What follows are the reflections of individuals. We make no greater claim for them but we offer them in the spirit of exchange and dialogue.
Last week Roberto wrote about the broad social dimension of the principles. This week I wanted to share some thoughts about who is the “other” to whom that the principle refers.
It’s a subject that reminds me of somethings Silo wrote in his book the Human Landscape (the third part of the collection Humanize the Earth).
Personally I find the chapter a bit heavy going but well worth the effort.
III. The Human Body as the Object of Intention
1. The body, as a natural object, is subject to natural modifications, and thanks to human intention is, of course, susceptible to transformation—not only in its most external expressions but also in its innermost functioning. One’s own body takes on its greatest significance when viewed in this way—as the prosthesis of intention. However, a social process intervenes between the immediate (unmediated) governance of one’s own body and the adaptation of the body to the needs and purposes of others. This process does not depend on the isolated individual but entails others as well.
2. Ownership of my psychophysical structure is given by my intentionality, while external objects present themselves to me as only indirectly subject to my control (through the action of my body) and outside of my immediate ownership. There is a particular type of object, however, that I intuit as the property of a foreign intention, and that is the body of the other. That otherness puts me in the position of being “seen from outside,” seen from someone else’s intention. My vision of the other is, therefore, an interpretation—a landscape extending to every object that carries the mark of human intention, whether produced or used today or in the past.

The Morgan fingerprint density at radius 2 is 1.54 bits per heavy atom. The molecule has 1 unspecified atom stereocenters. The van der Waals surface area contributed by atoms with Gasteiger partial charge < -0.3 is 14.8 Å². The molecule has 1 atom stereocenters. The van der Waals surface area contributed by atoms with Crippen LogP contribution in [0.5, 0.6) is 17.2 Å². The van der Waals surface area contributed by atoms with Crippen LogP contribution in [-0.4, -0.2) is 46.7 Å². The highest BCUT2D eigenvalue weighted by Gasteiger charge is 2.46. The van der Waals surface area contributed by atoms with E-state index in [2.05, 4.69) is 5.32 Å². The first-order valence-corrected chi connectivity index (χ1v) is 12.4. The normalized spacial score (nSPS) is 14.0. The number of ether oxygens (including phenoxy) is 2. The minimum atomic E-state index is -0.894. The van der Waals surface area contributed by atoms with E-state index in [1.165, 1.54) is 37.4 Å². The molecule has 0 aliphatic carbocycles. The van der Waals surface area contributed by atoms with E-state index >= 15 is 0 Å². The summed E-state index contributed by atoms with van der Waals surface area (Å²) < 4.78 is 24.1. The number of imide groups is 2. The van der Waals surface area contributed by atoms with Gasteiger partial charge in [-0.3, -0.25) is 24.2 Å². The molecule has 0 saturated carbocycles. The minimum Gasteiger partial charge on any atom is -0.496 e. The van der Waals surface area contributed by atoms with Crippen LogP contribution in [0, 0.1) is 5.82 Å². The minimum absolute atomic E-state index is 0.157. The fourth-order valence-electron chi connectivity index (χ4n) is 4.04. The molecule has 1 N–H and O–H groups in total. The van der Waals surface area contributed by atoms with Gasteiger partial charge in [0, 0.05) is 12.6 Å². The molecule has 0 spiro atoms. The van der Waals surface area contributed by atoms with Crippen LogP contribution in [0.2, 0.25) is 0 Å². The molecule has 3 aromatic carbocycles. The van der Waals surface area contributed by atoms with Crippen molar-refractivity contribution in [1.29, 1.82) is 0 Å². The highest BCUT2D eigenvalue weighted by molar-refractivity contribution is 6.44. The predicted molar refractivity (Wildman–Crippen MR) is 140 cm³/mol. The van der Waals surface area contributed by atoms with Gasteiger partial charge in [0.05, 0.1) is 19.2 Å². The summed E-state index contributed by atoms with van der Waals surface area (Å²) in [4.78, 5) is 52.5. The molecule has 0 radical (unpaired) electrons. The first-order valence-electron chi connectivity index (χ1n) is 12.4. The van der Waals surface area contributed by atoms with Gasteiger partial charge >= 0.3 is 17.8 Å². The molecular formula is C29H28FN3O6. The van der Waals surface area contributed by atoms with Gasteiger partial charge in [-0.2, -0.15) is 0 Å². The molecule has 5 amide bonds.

In that human landscape I can obliterate the intention of others by considering them prostheses of my own body, in which case I must “empty” them of their subjectivity, at least in those areas of thought, feeling, or action that I wish to control directly. But this objectification of others necessarily dehumanizes me as well, and so I justify this situation by claiming that it is the consequence of “Passion,” “God,” “A Cause,” “Natural Inequity,” “Fate,” “Society,” and so forth.
If, like me, you find that exposition a bit difficult here’s something based a talk Silo gave on the Psychology of the Image. Among other things it addresses a point Jorge raised about the claim for an “improved” version of the golden rule. It’s from September 9, 1989 in Potrerillos, Argentina.
Some say we have to “treat the other as the other wants to be treated”. But we don’t know what the other really wants, or how they feel. And we certainly can’t tell them what they should do. For us the emphasis is placed on my action, leaving me with a memory of having acted with unity.
I recognize in the other an intentionality like mine, and a field of freedom that places limits on me. We are not alone, isolated in our own consciousness. On the contrary we are inter-connected, we influence others and they influence us. From this point of view it is not indifferent to your evolution what you do, or how you treat others.